Hundreds of people Friday were digging up mass graves discovered in the forest district of Timisoara, trying to find the remains of their friends and relatives killed in last weekend’s crackdown.
Residents said that between 2,000 to 4,500 people were massacred by the dreaded security forces since Sunday and Monday to try to stop protests in Romania. The bodies are believed to be in three mass graves. There was no independent confirmation of the number of dead.
The Hungarian news agency MTI reported that two mass graves containing 632 bodies had been found outside Timisoara.
Timisoara, 500 miles from Bucharest near the Yugoslav and Hungarian border, was the center of protests that were brutally suppressed by the regime of President Nicolae Ceausescu, who was toppled Thursday.
West German television, with film provided by Romanian television, showed footage of rows of unearthed bodies. The muddied, naked corpses were shown being dug out and placed on white sheets, one after the other. Grieving townspeople placed candles around the bodies.
Barbed wire bound some of the bodies of men, women and children. The body of one small child lay on top of an adult corpse.
“Not even Hitler killed his own children, and here they used automatic machine gun bursts to strafe them down,” said Slavomir Gvozdenovic, editor of a literary review in Timisoara.
Vasile Todorescu, an electrician, said he was trying to find his 20-year-old son, who disappeared during the unrest.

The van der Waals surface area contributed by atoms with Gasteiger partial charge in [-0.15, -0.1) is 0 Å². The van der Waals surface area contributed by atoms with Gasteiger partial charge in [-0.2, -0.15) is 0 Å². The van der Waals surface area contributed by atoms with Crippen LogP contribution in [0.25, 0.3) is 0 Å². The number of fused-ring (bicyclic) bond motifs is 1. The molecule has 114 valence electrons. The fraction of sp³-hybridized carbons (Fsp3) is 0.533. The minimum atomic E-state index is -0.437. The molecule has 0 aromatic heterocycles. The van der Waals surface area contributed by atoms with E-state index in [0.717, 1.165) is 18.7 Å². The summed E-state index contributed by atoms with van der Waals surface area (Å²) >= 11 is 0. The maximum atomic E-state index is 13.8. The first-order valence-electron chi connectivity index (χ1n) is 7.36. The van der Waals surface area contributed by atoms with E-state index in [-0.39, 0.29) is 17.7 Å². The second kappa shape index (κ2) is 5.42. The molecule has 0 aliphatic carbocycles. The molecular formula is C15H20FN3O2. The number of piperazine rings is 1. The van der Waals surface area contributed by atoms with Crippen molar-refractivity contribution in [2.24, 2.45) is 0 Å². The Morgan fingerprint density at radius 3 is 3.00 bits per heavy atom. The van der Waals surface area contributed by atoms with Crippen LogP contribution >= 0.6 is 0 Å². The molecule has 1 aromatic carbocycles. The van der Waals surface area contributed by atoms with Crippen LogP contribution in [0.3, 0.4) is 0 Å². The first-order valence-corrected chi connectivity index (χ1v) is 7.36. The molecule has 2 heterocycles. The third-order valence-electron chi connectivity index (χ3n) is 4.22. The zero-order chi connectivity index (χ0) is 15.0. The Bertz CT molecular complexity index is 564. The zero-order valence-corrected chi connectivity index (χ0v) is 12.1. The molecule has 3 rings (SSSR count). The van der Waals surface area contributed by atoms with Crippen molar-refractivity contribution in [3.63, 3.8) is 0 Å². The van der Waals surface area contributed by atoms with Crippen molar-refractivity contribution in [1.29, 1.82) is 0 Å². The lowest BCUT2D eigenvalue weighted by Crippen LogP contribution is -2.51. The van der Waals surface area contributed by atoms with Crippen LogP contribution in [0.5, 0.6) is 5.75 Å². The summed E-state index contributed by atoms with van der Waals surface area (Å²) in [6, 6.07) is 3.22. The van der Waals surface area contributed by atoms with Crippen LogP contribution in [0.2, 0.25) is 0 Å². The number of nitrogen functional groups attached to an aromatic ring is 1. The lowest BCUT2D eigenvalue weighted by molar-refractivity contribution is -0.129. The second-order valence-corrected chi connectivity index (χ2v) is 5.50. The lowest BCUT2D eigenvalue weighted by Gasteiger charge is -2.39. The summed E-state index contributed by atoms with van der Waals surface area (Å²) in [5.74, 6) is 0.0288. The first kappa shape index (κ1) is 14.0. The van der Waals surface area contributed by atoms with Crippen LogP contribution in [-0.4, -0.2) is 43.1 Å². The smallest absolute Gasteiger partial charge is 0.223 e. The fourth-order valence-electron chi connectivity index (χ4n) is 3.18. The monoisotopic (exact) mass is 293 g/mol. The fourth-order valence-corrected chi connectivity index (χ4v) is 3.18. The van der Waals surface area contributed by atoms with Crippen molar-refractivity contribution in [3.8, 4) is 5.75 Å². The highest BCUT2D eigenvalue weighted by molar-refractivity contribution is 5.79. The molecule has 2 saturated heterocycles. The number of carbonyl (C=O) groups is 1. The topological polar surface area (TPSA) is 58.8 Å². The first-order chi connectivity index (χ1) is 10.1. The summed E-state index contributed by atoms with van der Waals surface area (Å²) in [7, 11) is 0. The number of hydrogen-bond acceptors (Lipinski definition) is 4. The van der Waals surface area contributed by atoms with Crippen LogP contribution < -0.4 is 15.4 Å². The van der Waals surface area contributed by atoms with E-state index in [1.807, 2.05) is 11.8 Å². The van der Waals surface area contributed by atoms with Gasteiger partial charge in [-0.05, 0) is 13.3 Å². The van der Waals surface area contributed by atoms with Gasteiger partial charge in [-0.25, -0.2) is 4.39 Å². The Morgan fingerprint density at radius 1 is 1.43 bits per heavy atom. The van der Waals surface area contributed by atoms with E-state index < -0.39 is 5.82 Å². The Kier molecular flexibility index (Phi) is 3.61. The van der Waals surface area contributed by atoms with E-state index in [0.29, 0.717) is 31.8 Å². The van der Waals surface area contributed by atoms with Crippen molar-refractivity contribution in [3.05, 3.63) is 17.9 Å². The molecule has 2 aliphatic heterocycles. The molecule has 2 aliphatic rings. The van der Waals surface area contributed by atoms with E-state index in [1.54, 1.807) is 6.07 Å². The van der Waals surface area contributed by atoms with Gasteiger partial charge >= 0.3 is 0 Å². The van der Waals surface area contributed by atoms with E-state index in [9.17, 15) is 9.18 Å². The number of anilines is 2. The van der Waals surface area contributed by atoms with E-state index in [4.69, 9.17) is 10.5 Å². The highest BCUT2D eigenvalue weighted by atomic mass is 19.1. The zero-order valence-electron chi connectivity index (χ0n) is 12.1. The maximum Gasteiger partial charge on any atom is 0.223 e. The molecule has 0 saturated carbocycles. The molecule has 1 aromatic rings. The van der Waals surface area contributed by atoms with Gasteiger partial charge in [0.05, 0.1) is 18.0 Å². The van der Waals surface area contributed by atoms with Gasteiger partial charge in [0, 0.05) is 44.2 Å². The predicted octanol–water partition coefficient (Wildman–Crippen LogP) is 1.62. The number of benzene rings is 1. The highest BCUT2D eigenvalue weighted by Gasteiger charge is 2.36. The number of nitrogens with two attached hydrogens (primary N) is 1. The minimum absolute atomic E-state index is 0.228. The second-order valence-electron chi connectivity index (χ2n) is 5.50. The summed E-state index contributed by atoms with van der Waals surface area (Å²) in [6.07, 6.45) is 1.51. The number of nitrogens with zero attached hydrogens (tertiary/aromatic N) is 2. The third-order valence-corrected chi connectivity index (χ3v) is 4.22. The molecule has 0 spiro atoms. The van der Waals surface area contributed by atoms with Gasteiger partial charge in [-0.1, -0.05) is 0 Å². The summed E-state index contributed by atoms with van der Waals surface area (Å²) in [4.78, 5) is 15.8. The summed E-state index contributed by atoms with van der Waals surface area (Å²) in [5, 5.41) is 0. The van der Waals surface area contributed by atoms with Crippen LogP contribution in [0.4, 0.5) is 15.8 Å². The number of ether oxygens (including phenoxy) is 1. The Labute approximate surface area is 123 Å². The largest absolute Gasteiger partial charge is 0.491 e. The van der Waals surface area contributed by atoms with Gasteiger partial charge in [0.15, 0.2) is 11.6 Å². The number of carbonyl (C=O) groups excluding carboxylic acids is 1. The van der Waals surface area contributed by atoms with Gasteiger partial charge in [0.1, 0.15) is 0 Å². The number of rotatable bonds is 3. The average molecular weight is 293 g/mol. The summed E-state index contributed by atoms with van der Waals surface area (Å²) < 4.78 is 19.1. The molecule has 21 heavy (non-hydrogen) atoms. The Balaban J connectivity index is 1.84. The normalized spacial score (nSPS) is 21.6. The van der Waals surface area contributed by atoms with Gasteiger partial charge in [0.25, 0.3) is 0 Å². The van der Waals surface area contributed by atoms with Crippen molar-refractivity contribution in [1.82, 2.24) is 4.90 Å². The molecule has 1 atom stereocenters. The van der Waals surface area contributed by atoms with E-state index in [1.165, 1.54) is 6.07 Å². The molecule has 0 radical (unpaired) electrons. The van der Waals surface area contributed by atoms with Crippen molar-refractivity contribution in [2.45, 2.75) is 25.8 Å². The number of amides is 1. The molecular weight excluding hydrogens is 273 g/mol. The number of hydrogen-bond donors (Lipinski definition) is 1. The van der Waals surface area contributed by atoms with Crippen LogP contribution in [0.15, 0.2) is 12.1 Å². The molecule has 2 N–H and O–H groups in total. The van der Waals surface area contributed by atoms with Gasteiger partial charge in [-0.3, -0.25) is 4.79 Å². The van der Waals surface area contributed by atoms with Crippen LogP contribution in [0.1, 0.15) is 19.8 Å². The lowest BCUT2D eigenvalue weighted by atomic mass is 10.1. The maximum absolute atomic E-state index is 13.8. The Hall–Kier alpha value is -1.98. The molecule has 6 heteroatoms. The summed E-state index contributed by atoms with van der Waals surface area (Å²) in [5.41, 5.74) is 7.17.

He said the corpses had been transported by garbage trucks to the area and the drivers were later shot by the police so no witnesses would be left.
Sorin Oprea, head of the Democratic Front of Romania, said his group does not recognize the new national leadership being set up in Bucharest.
“We want all Romanian citizens to elect the country’s new leadership,” Oprea said. “In Bucharest, they only fought for two days while our struggle was much longer.”
Oprea, 37, was interviewed at the downtown opera house that is being used as the headquarters of the provisional municipal leadership.
People approaching the opera house were being searched by plainclothes volunteers, some of whom were armed with automatic rifles.
The people’s militia, as the volunteers call themselves, captured their weapons from troops during the weekend fighting, they said.